Tokyo – rebuilding compound 1923-32

The main compound entrance, with offices behind. Originally chancery was on the ground floor, with students rooms and an archivist's flat above.

The main compound entrance, with offices behind. Originally chancery was on the ground floor, with students rooms and an archivist’s flat above.

Oblique view, looking north, of office frontage.

Oblique view, looking north, of office frontage.

Single office, probably for a first secretary, 1964.

Single office, probably for a first secretary, 1964.

Residence garden, south, front.

Residence garden, south, front.

Residence entrance, on the east side.

Residence entrance, on the east side.

Residence corridor, looking towards entrance, with ballroom on the left.

Residence corridor, looking towards entrance, with ballroom on the left.

Ballroom.

Ballroom.

Drawing room.

Drawing room.

Staff and service entry at the rear of the residence.

Staff and service entry at the rear of the residence.

 

The vast destruction caused by the Great Kanto earthquake of 1 September 1923 and the rebuilding of the Kojimachi compound, completed in 1932, are described in some detail in Chapter 9 of Room for Diplomacy, pp. 185-197. Apart from some recently completed offices for the attaches and the squash court, no buildings on the compound survived sufficiently for even emergency occupation, especially as tremors were frequent and some of them strong.  A large temporary wooden shelter was quickly put up for staff sleeping quarters, the embassy offices were found space in the Imperial Hotel, and the off-compound consulate was hardly affected in a modern stone building.

Julius Bradley, the Office of Works architect based in Shanghai, hastened to Tokyo and took the lead in works to alleviate hardships and in planning for reconstruction. Within three months, Post was proposing that a start be made on permanent reconstruction but London was dragging its feet while a host of arguments was deliberated. A Japanese request in mid-1925 for a strip of land for street-widening at the north end of the compound was neatly balanced by squeezing a land concession out of the Japanese at Yokohama. Such were the delays that permanent reconstruction did not actually start until 1929. London was content for Bradley to take the design lead because he knew the compound so well, and because senior Office of Works staff were too busy to visit Japan. The consequence was that the new layout for the compound, and plans for the houses, more reflected the old buildings than explored new possibilities. London, to its credit, insisted on the most careful structural analysis of how to rebuild. Before much of this was resolved, the global financial outlook worsened and more years went by with bickering about details. During this lull, Richard Allison, the Office of Works’ chief architect in London, took over from Bradley the design of the new residence.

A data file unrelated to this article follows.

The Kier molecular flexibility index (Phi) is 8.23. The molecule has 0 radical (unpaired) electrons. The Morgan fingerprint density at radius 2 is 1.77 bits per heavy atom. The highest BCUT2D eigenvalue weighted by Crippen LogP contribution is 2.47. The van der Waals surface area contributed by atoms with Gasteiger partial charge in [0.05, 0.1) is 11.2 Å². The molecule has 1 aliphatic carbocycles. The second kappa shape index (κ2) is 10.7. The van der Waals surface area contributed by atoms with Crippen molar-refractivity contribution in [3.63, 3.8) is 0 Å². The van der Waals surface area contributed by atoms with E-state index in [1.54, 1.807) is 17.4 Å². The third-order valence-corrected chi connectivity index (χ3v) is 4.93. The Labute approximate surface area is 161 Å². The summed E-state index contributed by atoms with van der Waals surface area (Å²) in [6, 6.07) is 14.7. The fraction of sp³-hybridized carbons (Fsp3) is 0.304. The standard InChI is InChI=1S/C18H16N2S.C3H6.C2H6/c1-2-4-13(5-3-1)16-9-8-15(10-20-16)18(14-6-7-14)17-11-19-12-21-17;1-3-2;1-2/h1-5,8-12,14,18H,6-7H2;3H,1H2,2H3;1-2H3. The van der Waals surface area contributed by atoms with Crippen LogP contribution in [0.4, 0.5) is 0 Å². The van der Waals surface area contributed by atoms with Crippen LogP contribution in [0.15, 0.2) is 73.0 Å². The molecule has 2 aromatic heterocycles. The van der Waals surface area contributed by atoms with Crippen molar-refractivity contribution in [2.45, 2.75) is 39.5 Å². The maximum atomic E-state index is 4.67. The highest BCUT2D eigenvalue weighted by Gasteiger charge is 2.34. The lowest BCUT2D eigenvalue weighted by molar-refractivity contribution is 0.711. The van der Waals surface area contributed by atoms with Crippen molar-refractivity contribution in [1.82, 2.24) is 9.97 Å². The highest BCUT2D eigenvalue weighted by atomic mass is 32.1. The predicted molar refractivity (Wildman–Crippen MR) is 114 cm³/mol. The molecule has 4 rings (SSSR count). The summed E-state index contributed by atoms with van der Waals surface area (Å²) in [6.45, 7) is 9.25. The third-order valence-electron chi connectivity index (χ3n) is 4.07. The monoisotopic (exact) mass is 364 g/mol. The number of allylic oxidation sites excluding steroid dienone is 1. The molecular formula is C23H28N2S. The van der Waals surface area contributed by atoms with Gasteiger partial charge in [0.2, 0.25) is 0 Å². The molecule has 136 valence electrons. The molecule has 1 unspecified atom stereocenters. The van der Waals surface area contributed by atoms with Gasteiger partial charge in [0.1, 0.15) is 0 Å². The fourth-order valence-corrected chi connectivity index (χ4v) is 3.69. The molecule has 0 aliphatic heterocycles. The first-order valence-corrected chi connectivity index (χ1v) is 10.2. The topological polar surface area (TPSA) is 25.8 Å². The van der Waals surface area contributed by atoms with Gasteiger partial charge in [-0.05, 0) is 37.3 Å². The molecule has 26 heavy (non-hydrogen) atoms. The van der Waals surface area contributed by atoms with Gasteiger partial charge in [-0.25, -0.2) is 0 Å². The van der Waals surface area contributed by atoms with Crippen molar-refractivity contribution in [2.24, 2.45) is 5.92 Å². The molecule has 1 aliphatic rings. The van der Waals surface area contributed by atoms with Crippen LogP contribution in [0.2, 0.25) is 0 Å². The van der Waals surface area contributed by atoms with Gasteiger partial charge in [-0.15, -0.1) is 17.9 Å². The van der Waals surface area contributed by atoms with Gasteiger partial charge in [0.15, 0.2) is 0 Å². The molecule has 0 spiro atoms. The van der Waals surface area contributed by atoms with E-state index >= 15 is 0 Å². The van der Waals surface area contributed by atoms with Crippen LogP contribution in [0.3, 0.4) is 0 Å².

The contract for the first phase of reconstruction was eventually let in August 1928, the offices were occupied in April 1930, the residence in September 1931, and the housing at the south end of the compound in March 1932. The sterling costs of building in Japan dropped steadily over the life of the project’s gestation, so that the final out-turn cost, excluding furniture, of £172,000 compared so favourably with Bradley’s 1924 estimate of £300,000 that the Treasury was moved, perhaps for the first time for a century, to compliment the Office of Works.

All the photographs of the 1932 compound in this section were taken by official Ministry of Public Building and Works photographers between 1960 and 1970.

Centre of offices, facing the compound entrance.

Centre of offices, facing the compound entrance.

Reception desk in the offices, with waiting area behind.

Office corridor, with grille gate.

Office corridor, with grille gate.

Residence from the air, looking north.

Residence from the air, looking north.

View down the corridor from the entrance, with dining room at the end.

View down the corridor from the entrance, with dining room at the end.

Dining room.

Dining room.

Study.

Study.

Residence courtyard, with ballroom on the right and staff quarters on the left.

Residence courtyard, with ballroom on the right and staff quarters on the left.

The 'village' of local staff quarters at the north end of the compound.

The ‘village’ of local staff quarters at the north end of the compound.

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South-west corner of the residence.

South-west corner of the residence.

 

Retaining wall repairs at the north-west corner of the compound, with garages, staff village and squash court beyond.

Retaining wall repairs at the north-west corner of the compound, with garages, staff village and squash court beyond.

Minister's residence, House No.2.

Minister’s residence, House No.2. [1933 photo]

Aerial view looking north up the west side of the compound.

Aerial view looking north up the west side of the compound.

Entrance front of houses 8 and 9, from north-west.

Entrance front of houses 8 and 9, from north-west. [1933 photo]

Aerial view of north end of compound, from north-west.

Aerial view of north end of compound, from north-west.

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